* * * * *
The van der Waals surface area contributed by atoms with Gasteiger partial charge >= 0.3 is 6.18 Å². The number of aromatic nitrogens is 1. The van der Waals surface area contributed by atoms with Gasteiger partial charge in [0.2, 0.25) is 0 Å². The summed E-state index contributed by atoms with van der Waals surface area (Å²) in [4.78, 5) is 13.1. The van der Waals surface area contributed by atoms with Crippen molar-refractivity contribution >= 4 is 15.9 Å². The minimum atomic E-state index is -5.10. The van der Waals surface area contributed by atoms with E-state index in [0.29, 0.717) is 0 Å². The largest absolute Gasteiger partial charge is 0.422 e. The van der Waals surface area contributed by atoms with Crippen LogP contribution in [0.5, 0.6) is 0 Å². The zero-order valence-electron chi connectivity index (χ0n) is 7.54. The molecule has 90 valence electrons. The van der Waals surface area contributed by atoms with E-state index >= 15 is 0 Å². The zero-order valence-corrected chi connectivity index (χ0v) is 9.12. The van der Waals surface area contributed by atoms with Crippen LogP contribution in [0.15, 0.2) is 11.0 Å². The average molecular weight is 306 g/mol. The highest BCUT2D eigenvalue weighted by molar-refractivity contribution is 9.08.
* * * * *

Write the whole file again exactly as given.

The van der Waals surface area contributed by atoms with Gasteiger partial charge >= 0.3 is 6.18 Å². The number of aromatic nitrogens is 1. The van der Waals surface area contributed by atoms with Gasteiger partial charge in [0.2, 0.25) is 0 Å². The summed E-state index contributed by atoms with van der Waals surface area (Å²) in [4.78, 5) is 13.1. The van der Waals surface area contributed by atoms with Crippen molar-refractivity contribution >= 4 is 15.9 Å². The minimum atomic E-state index is -5.10. The van der Waals surface area contributed by atoms with E-state index in [0.29, 0.717) is 0 Å². The largest absolute Gasteiger partial charge is 0.422 e. The van der Waals surface area contributed by atoms with Crippen LogP contribution in [0.5, 0.6) is 0 Å². The zero-order valence-electron chi connectivity index (χ0n) is 7.54. The molecule has 90 valence electrons. The van der Waals surface area contributed by atoms with E-state index >= 15 is 0 Å². The zero-order valence-corrected chi connectivity index (χ0v) is 9.12. The van der Waals surface area contributed by atoms with Crippen LogP contribution in [0.15, 0.2) is 11.0 Å². The average molecular weight is 306 g/mol. The highest BCUT2D eigenvalue weighted by molar-refractivity contribution is 9.08.